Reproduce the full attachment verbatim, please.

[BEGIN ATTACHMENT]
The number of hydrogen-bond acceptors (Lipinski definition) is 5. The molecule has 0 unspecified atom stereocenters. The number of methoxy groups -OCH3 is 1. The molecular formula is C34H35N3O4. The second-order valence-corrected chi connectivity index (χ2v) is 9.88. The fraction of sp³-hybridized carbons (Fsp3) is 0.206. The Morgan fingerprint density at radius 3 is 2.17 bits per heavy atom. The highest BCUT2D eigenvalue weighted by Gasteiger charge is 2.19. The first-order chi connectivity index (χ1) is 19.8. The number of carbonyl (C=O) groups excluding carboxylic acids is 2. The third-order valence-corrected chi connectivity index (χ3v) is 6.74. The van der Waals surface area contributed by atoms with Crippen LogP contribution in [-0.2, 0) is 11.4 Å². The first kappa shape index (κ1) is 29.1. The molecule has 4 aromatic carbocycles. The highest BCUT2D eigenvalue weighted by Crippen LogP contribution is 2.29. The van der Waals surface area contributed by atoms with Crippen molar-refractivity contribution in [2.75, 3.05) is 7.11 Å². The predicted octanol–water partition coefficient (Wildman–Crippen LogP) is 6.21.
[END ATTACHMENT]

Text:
The number of hydrogen-bond acceptors (Lipinski definition) is 5. The molecule has 0 unspecified atom stereocenters. The number of methoxy groups -OCH3 is 1. The molecular formula is C34H35N3O4. The second-order valence-corrected chi connectivity index (χ2v) is 9.88. The fraction of sp³-hybridized carbons (Fsp3) is 0.206. The Morgan fingerprint density at radius 3 is 2.17 bits per heavy atom. The highest BCUT2D eigenvalue weighted by Gasteiger charge is 2.19. The first-order chi connectivity index (χ1) is 19.8. The number of carbonyl (C=O) groups excluding carboxylic acids is 2. The third-order valence-corrected chi connectivity index (χ3v) is 6.74. The van der Waals surface area contributed by atoms with Crippen LogP contribution in [-0.2, 0) is 11.4 Å². The first kappa shape index (κ1) is 29.1. The molecule has 4 aromatic carbocycles. The highest BCUT2D eigenvalue weighted by Crippen LogP contribution is 2.29. The van der Waals surface area contributed by atoms with Crippen molar-refractivity contribution in [2.75, 3.05) is 7.11 Å². The predicted octanol–water partition coefficient (Wildman–Crippen LogP) is 6.21.